Rebellion, Elgar, war, disaster, rebirth, Previn, women, the Barbican, an uncertain future: this book certainly changed my ideas about the world of the classical orchestra. Previously, i think i'd simply taken the serene, refined, rather quaint, image of men and women in evening dress at face value.
But this book about the London Symphony Orchestra (LSO) by journalist Richard Morrison tells a very different story. The orchestra begins life in the first decade of the 20th Century as a players' rebellion against executive control and one of the themes for most of the book is the problem of imposing discipline on musicians who, poorly paid and insecurely employed as they may be, rarely lack self-belief or opinions. They are shown plotting against conductors, drinking themselves comatose and indulging in schoolboy humour (admittedly, not all at the same time).
Another theme of the book is the conflict between an orchestra's desire to break new ground and achieve higher standards and its need to pay its bills and get the punters - whose tastes rarely stretch much further than the end of the 19th Century - through the door. The LSO is shown championing and then abandoning the 20th Century British composer Elgar for example. And later there are forays into the works of contemporary composers such as Boulez and Adès with varying degrees of success - or rather, varying degrees of commercial success; artistically these explorations of new music have mostly been very successful. All the time conductors come and go, each with his own strengths, weaknesses and interests. Describing the impact of each is one of the book's big strengths.
The questions of why it is so hard to interest people in new classical music and why it is so hard to get 'new people', i.e. younger people, to attend classical musical concerts of any kind are touched on briefly but never really explored. Part of the answer, however, can be found in this book which ignores the development of jazz, the widening of people's horizons to include non-Western classical music and shows no consciousness of experimental electronic music beyond the work of composers explicitly identified with the classical world. I think Richard Morrison may have heard of the Beatles. Possibly.
An issue that isn't explored at all is why orchestras, including the LSO, remain so utterly white - well, OK, with a smattering of East Asians. Does this reflect a lack of interest in the music or unfortunate associations with 'Empire'? On the other hand, Morrison does address the resistance of orchestras to female musicians. It seems incredible now that even in the late 70s there was resistance to women joining the LSO. Again, it's a pointer to a culture which was always far less 'polite' than the sight of men in tails might suggest, a culture that was actually extremely macho - 'gung-ho' is the word used by Maurice Murphy, the lead trumpeter you will have heard on the theme to Star Wars if nowhere else.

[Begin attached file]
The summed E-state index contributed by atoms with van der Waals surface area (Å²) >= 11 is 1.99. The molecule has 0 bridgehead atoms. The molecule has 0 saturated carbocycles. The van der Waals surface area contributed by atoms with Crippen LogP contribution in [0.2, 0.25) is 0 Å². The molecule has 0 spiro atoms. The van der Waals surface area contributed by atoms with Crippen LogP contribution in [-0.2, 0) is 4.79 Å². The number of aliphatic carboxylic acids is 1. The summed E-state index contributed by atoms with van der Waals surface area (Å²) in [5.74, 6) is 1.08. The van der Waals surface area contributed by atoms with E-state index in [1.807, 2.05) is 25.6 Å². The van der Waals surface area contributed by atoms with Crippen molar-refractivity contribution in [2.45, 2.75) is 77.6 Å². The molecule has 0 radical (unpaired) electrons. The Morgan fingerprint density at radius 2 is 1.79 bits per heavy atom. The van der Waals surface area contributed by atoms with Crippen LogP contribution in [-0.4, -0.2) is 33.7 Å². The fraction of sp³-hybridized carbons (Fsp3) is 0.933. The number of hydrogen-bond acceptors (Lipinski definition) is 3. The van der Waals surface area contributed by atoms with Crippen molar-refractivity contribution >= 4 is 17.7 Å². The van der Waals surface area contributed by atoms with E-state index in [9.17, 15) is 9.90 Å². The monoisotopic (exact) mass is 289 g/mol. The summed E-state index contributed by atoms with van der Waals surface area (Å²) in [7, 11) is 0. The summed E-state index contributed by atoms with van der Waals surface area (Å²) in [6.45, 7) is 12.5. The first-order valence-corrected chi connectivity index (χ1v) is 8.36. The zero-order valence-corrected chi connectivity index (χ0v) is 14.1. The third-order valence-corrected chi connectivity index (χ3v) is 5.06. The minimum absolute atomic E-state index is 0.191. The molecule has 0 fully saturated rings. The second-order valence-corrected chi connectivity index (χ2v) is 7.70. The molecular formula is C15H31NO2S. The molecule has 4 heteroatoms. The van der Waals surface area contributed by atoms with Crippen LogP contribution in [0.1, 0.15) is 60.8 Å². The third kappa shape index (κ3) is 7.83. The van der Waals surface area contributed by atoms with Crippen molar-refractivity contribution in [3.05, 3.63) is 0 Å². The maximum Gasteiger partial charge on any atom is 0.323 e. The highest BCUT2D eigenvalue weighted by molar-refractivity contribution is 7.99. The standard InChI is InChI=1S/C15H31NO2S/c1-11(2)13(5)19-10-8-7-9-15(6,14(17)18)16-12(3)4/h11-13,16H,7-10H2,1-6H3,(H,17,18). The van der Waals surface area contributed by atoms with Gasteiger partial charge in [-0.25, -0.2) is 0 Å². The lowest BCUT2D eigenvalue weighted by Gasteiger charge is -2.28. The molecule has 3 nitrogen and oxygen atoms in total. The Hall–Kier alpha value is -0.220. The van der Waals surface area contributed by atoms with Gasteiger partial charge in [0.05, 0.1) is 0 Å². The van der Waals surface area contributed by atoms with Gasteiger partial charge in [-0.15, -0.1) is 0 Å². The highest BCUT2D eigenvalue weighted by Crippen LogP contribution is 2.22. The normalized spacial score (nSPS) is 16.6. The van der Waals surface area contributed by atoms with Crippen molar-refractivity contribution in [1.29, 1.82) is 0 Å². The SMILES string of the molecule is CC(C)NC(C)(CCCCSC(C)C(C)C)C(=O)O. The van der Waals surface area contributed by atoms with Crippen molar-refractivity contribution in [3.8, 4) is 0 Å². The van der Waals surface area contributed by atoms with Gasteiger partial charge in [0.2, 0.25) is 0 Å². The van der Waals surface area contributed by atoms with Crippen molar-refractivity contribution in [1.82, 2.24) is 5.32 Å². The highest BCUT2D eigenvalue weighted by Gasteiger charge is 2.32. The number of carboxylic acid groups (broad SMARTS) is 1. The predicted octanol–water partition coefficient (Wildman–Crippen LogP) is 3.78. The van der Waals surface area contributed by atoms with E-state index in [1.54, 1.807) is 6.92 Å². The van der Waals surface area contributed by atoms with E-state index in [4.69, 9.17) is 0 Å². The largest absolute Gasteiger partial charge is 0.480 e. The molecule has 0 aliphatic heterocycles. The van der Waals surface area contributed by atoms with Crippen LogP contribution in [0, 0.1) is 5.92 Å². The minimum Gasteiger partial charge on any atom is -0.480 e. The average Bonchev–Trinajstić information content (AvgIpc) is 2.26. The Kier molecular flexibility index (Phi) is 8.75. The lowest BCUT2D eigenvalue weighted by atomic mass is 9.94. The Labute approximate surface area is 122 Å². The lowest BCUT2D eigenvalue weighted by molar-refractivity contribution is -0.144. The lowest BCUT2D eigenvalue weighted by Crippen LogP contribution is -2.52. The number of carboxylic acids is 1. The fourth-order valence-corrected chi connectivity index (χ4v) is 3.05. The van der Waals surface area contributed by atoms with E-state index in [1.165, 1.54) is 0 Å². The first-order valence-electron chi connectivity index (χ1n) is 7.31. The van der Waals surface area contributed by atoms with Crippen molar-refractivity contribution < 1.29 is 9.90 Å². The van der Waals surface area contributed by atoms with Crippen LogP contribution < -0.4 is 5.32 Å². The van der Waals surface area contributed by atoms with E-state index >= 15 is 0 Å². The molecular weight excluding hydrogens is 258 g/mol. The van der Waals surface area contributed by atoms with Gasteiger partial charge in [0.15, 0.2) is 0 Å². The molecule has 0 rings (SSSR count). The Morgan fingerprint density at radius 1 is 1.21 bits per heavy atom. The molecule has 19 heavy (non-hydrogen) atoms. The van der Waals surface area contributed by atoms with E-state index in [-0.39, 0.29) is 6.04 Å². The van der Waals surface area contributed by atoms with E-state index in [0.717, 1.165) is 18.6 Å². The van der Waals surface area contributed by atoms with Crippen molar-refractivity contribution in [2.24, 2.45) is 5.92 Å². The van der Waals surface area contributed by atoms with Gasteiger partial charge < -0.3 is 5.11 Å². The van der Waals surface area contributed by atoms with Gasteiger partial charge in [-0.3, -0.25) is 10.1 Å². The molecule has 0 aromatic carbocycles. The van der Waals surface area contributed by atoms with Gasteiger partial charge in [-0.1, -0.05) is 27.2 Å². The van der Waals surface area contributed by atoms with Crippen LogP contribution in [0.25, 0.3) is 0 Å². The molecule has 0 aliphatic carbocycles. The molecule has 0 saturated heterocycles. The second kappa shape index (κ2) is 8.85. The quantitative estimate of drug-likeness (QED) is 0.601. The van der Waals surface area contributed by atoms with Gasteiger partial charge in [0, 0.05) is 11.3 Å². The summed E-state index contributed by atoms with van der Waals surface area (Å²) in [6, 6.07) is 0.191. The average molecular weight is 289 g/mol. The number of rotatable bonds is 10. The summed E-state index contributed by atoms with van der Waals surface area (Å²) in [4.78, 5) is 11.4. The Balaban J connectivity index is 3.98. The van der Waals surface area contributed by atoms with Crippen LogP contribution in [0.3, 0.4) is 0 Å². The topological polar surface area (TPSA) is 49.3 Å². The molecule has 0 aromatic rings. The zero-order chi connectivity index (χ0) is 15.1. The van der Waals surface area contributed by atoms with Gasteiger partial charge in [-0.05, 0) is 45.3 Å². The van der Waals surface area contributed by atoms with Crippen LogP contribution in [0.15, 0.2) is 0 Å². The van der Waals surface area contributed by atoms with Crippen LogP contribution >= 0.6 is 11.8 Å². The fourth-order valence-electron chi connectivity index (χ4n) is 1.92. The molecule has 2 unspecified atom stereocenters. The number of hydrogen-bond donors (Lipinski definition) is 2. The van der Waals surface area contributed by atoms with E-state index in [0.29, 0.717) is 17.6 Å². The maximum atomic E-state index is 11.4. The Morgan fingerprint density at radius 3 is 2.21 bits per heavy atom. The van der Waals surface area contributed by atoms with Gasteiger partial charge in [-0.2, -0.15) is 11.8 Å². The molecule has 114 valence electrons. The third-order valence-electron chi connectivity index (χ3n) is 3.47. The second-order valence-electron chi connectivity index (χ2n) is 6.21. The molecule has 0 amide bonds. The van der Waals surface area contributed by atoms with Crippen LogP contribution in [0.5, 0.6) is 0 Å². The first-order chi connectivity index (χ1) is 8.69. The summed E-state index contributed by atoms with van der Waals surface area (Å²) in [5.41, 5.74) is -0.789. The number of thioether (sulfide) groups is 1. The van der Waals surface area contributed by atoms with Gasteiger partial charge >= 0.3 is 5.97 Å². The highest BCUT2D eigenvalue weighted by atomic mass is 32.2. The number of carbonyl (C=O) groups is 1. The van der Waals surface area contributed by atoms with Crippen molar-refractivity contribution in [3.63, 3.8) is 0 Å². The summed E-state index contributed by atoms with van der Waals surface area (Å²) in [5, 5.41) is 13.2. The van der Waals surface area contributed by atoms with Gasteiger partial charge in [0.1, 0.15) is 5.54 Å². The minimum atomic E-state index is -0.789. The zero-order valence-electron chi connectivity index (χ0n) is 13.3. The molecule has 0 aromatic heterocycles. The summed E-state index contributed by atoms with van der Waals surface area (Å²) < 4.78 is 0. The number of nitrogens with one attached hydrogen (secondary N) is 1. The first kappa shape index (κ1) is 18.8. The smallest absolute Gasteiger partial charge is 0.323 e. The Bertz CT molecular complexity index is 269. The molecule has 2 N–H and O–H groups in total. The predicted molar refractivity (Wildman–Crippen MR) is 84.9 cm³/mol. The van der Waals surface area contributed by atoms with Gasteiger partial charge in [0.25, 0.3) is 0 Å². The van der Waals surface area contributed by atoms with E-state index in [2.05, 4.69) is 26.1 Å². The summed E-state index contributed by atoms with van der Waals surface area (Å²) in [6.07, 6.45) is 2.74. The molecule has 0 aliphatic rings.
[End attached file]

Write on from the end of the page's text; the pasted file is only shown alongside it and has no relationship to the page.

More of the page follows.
What does the future hold for an orchestra like the LSO? When it started life Britain was full of music halls. It survived the death of these and embraced public subsidy but this was never on the scale of countries like Germany and there wasn't the same tradition of private sector sponsorship either. Theatre work (not necessarily under the LSO name), film soundtracks, the classical recording industry and blatantly popularist programmes of classical arrangements of rock songs have all kept the LSO afloat through points of crisis but since the early 90s the recording industry has been in disarray and the future of public subsidy is now looking increasingly uncertain. Artistically too, it's by no means clear what role the symphony orchestra, the product of the 19th Century, will have in the music of the future.
One thing's for sure: the LSO is certainly up to the fight.